Sunday, January 11, 2009

Will the child lead law affect doll collectors?

I heard about the child lead law earlier this week. The law requires that sellers perform lead tests on children's toys and clothing, and will go into effect on February 10.

There has been some controversy concerning how this law will impact thrift stores and consignment stores. These stores can't afford to do the expensive testing, and are therefore worried about not being able to stay in business.

This article claims that the child lead law isn't intended for thrift stores, and won't affect how they do business. However, a few lines in this article hint that the law is vague enough that it could still be used against resellers.

Here's an excerpt from the second article:

This week they issued a clarification to the law for re-sellers of children's products. It stated, "the new safety law does not require re-sellers to test children's products in inventory for compliance with the lead limit before they are sold. However, sellers cannot sell children's products that exceed the lead limit and therefore should avoid products that are likely to have lead content, unless they have testing or other information to indicate the products being sold have less than the new limit. Those re-sellers that do sell products in violation of the new limits could face civil and/or criminal penalties."

"When I first read it, it thought, this is nice," says Radicella. "It says, yes, you may sell things. You don't have to test for lead, but you can't sell something that has lead. Well, if we don't test, how do we know if it has lead?"

I've been worried about this because of the way it could possibly affect vintage doll and toy collectors. I don't think it would affect private resellers, such as eBay sellers. But how will it affect the antique stores and thrift stores where some of us collectors get vintage dolls and toys?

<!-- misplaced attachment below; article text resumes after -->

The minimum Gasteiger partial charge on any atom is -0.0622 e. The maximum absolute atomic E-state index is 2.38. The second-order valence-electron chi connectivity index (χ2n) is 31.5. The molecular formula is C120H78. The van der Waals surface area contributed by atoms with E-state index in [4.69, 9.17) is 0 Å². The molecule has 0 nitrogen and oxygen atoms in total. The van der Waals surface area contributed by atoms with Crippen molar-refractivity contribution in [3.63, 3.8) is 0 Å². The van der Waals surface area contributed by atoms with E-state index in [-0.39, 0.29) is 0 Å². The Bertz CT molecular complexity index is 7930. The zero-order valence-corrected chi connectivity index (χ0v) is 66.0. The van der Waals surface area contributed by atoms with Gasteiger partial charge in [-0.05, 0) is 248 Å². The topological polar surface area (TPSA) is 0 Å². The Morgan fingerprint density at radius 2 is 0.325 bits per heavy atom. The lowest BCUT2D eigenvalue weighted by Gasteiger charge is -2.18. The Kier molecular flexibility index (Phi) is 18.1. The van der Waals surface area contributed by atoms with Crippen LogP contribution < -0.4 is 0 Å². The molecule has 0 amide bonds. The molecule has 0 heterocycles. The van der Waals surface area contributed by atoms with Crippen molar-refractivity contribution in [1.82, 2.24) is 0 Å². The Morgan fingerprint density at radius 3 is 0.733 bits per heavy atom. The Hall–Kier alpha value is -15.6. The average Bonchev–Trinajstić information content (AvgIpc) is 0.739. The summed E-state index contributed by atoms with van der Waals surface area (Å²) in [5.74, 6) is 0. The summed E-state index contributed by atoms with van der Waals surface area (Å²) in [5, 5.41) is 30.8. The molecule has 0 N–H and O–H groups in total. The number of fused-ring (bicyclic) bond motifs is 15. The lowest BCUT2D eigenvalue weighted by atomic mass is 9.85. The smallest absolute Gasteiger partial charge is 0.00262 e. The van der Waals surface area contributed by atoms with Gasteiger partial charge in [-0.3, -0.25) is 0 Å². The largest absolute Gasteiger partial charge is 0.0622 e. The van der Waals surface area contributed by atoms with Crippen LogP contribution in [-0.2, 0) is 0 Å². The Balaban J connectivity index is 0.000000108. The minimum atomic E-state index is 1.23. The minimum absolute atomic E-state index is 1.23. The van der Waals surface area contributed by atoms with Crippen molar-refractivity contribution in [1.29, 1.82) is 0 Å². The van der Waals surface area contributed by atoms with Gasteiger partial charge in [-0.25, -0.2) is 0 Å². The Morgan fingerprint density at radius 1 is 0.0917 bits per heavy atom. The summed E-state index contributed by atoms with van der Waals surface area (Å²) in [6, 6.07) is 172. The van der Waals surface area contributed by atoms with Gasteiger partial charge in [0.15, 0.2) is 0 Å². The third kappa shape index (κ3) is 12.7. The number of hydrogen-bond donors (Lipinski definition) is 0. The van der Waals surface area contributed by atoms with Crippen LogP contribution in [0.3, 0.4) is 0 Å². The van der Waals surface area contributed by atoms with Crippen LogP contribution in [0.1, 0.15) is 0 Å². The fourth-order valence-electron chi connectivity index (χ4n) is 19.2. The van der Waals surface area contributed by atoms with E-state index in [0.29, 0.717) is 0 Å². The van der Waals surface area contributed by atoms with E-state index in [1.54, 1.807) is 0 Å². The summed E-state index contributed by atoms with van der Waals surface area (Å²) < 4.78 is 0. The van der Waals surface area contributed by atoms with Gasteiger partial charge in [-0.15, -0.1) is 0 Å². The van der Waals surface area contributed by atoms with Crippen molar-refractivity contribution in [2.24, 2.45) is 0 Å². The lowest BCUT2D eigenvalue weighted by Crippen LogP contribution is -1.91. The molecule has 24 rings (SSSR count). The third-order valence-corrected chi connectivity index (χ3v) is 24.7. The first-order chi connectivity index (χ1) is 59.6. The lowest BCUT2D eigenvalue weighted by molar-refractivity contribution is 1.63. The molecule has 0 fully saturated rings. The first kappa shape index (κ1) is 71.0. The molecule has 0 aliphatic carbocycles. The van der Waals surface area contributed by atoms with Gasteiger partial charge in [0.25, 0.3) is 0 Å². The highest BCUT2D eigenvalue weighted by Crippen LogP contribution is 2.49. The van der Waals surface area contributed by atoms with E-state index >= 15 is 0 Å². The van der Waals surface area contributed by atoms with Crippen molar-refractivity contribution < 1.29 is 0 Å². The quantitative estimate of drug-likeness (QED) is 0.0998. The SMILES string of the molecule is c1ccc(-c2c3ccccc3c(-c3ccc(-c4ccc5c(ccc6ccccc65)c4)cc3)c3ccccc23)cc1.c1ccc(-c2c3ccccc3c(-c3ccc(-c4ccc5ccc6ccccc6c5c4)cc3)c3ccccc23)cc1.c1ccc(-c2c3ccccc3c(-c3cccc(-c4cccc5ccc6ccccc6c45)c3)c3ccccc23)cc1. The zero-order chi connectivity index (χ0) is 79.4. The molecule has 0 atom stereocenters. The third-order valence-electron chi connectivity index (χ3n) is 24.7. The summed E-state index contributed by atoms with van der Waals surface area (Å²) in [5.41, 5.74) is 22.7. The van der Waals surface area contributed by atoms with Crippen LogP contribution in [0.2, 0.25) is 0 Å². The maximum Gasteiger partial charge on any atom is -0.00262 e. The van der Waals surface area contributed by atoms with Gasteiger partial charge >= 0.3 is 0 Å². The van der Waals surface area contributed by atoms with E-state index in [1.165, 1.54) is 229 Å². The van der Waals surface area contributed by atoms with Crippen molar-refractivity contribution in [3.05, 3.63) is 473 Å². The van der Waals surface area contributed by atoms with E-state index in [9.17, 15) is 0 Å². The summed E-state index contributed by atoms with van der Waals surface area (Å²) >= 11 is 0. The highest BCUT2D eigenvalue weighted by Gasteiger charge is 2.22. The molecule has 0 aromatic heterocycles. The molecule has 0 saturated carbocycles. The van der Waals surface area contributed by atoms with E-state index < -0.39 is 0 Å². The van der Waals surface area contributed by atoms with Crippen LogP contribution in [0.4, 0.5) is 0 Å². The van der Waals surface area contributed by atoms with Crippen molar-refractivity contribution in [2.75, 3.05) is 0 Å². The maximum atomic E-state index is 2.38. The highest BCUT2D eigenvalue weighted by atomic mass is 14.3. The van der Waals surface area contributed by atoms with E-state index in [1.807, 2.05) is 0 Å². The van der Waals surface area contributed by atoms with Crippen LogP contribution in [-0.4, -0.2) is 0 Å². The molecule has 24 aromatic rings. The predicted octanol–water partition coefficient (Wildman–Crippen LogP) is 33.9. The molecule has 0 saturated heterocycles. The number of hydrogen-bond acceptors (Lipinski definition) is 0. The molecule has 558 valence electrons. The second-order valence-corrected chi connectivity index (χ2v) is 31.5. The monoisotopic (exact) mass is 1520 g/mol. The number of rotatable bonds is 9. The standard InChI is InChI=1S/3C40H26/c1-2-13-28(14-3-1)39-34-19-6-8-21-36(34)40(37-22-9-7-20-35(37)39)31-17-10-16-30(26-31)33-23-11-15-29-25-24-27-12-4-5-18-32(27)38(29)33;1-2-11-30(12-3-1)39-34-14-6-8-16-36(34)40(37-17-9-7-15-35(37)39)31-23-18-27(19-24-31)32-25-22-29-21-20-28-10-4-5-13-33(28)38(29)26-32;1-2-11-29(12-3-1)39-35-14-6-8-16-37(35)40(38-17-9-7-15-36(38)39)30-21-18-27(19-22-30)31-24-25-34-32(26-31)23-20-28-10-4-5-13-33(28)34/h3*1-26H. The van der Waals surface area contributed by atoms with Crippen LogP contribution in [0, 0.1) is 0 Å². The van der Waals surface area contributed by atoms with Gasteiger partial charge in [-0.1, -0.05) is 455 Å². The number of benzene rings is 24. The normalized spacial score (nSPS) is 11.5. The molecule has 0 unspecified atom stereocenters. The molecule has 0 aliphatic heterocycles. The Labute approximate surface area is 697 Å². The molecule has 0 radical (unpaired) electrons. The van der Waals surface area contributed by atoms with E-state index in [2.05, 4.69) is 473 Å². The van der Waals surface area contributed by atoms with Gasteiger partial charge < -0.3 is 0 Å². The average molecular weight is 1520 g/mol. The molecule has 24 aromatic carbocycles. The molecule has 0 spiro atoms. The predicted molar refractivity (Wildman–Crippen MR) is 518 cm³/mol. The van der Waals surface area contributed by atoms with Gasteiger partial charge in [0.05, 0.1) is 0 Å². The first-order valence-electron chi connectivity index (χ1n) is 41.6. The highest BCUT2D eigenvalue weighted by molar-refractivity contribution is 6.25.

The problem is that many vintage toys do have, or can be suspected of having, lead in them. And the law specifies that thrift stores shouldn't sell "products that are likely to have lead content," or they could be at risk for "civil and/or criminal penalties."

I don't know if there is anything in the law exempting selling these items as collectibles, but there should be.


Friday, December 19, 2008

Mattel's lawsuit against Bratz

While I was searching online for other Bratz stuff I could use as props for my dolls, I was reminded of the lawsuit that Mattel recently won against Bratz. Not only was Mattel awarded $100 million, MGM also has to discontinue Bratz after the holiday season.

I have serious issues with the outcome of this lawsuit. It was based ostensibly on the fact that the creator of Bratz, Carter Bryant, worked for Mattel (Barbie) when he came up with the idea... But we know the real reason for the lawsuit is because Bratz were causing Barbie's popularity to slip.

So what are we saying here? That when you work for a company, they own every creative idea you have while on their payroll? As a freelance writer, I believe wholeheartedly in a person's rights to their intellectual property, so to me this sounds like intellectual slavery.

And in any case, what entitles Mattel to total domination of the toy market?

I think a company's business practices have a lot of impact on how people — parents especially — view their toys. Mattel has pretty much sealed their fate: My kids will never own a single Barbie!


Saturday, December 6, 2008

A doll weekend

I spent today "playing" with my dolls — photographing them and organizing my for-sale stuff for tomorrow's doll show. As per my usual, I got some really great photographs and some that will need to be redone.

Here are some of the best ones:

Madame Alexander Cissette in #918-1957

Madame Alexander Elise in black velvet pants outfit, sold separately in 1957 as #16-46